- 18 hours on-demand video content
- Lifetime access
- Downloadable resources and exercises
- Certificate on completion
- Access on mobile and desktop
- Secure checkout via Credit Card or PayPal
- 14-day money back guarantee
- Last updated February 2023
This course is a gentle introduction to the fundamentals of computer architecture and 6502 assembly language. We'll learn how to program games for the Atari 2600 console and understand what makes digital machines tick. The minimal hardware of the Atari 2600 is a perfect sandbox for us to learn more about low-level programming.
At the end of the course, you'll have a working knowledge of 6502 assembly language, a comprehensive understanding of the Atari 2600 hardware, and a complete homebrew game for the VCS that we'll code together from scratch.
We'll use a simple code editor, an assembler called DASM, and a VCS emulator called Stella. All these tools are multi-platform, so you'll be able to use either Windows, macOS, or Linux!
This is a self-contained course with no formal prerequisites. However, you will probably get the most out of it if you already know the basics of coding (if-else, loops, functions).
If you like retro game development and want to learn more about computer architecture and low-level programming, then this course is definitely for you!
Gustavo Pezzi is a university lecturer in London, UK. He has won multiple education awards as a teacher and is also the founder of pikuma.com.
Gustavo teaches fundamentals of computer science and mathematics; his academic path includes institutions such as Pittsburg State University, City University of London, and University of Oxford.
The 6502 processor is an extremely important part of computing history, powering many popular game consoles and microcomputers of the past, like the Atari VCS, the NES, the Commodore 64, the Apple II, and even the Tamagotchi.
Differently than other online resources about retro game programming, this course is not simply a loose list of assembly mnemonics that only experienced developers can digest. This course tries to be as beginner-friendly as possible, giving you the chance to learn assembly in a fun way.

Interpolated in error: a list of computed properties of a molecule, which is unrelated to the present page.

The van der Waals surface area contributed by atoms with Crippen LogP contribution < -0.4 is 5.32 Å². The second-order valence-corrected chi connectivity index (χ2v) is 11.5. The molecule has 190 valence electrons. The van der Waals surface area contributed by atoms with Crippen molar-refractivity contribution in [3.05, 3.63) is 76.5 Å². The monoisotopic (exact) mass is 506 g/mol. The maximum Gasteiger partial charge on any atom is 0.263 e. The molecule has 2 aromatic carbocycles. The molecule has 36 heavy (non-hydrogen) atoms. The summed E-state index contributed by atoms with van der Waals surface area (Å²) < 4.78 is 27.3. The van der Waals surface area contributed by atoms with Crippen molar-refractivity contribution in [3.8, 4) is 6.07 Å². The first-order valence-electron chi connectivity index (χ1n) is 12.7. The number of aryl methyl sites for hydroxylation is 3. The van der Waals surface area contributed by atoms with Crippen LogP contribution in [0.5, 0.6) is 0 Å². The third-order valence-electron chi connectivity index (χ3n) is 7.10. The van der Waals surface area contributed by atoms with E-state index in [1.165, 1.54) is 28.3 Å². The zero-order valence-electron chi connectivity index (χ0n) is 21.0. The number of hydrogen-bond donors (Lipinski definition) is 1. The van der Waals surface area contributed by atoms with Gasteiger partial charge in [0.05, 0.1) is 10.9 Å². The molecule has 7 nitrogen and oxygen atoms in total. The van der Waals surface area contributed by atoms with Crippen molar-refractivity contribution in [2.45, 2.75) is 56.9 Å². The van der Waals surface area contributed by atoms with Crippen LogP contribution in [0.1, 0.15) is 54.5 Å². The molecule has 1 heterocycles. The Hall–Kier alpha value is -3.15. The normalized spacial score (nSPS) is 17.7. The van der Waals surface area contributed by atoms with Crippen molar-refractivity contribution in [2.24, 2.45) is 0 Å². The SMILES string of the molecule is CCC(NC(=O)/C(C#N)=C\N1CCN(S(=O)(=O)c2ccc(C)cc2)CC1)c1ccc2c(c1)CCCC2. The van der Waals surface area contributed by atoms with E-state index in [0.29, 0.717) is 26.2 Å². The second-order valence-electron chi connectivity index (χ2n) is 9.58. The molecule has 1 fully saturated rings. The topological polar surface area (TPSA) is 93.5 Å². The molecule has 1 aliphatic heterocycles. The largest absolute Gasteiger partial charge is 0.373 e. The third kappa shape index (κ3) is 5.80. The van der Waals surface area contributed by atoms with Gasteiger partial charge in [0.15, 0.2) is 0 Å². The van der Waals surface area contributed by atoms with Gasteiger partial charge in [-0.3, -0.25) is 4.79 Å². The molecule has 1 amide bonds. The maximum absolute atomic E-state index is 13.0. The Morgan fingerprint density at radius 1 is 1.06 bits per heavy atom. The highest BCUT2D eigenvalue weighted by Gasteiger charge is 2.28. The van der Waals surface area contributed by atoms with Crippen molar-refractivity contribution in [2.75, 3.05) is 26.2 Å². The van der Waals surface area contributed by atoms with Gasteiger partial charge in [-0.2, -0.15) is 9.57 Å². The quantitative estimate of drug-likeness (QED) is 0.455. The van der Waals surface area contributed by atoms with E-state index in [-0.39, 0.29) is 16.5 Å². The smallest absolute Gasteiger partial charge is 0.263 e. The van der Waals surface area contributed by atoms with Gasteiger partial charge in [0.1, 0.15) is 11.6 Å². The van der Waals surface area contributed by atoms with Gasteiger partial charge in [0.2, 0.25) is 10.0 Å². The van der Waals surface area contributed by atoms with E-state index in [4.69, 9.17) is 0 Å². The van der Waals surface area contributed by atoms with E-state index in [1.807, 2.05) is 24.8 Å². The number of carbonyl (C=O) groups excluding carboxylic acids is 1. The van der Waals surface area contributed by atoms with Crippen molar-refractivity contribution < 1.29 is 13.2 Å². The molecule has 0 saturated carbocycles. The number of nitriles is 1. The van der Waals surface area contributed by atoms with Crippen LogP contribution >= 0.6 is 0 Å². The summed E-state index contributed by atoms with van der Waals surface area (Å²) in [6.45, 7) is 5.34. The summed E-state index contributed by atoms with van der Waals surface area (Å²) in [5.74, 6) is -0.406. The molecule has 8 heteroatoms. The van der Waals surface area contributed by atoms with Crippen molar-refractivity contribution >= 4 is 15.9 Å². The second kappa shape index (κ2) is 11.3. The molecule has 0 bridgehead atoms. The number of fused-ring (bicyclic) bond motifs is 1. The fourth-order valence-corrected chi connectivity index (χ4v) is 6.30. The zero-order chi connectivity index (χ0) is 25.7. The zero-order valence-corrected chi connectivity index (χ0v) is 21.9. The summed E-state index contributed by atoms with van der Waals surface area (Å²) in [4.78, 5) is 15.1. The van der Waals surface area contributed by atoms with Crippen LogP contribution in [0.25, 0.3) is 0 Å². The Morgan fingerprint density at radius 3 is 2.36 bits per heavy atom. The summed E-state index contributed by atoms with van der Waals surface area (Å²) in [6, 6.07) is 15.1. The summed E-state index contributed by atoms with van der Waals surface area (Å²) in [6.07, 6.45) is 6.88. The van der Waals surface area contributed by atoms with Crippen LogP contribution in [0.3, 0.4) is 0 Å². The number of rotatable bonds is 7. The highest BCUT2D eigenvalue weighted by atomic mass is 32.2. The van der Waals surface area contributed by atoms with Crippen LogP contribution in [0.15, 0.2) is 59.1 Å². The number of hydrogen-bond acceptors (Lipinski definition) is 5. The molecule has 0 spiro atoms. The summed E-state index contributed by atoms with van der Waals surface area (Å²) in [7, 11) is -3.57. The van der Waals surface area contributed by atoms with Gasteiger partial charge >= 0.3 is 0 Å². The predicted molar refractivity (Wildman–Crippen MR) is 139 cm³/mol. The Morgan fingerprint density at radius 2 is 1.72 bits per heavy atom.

Trying to understand how modern computers work under the hood can be overwhelming. That's why the small architecture of the Atari 2600 is our chance to take a step back and look at the fundamental building blocks of computing. So, if you want to really learn how digital machines work and finally lose your fear of the expression "assembly programming", then get ready and buckle up! We are about to go on a super cool nerd trip together.
73% of our students come back for another course
We don't offer discounts on our courses. Ever.
"Strong foundation in 6502/6507 assembly for the Atari 2600!
The thing I loved about this course is that it really hammered home the fundamentals and built on them in every lesson. Gustavo made sure we were using the things we'd learned previously each step of the way so by the time I reached the end of the course, it was second nature.
A great example is the use of the carry flag for addition and subtraction operations. An easy thing to forget, but every time those operations were used in the code, Gustavo emphasized remembering to set and clear the carry flag.
That kind of attention to fundamentals helps them really stay with you, and I feel like I have a firm foundation to dive deeper into techniques used to produce a polished Atari 2600 game.
I found this course to be a tremendous value and highly recommend it!"
"Simply great! The way this course was presented was clearer and more hands on than the assembly programming and architecture courses I took in college and it made a lot more sense. I would recommend this course to anyone interested in really getting a good feel for how it should be done."
"Awesome educator! What an interesting way to learn 6502 assembly and get into the fine details of the Atari VCS with it's TIA, RIOT and registers. Very Thorough. Teacher makes hard to understand concepts easier to deal with."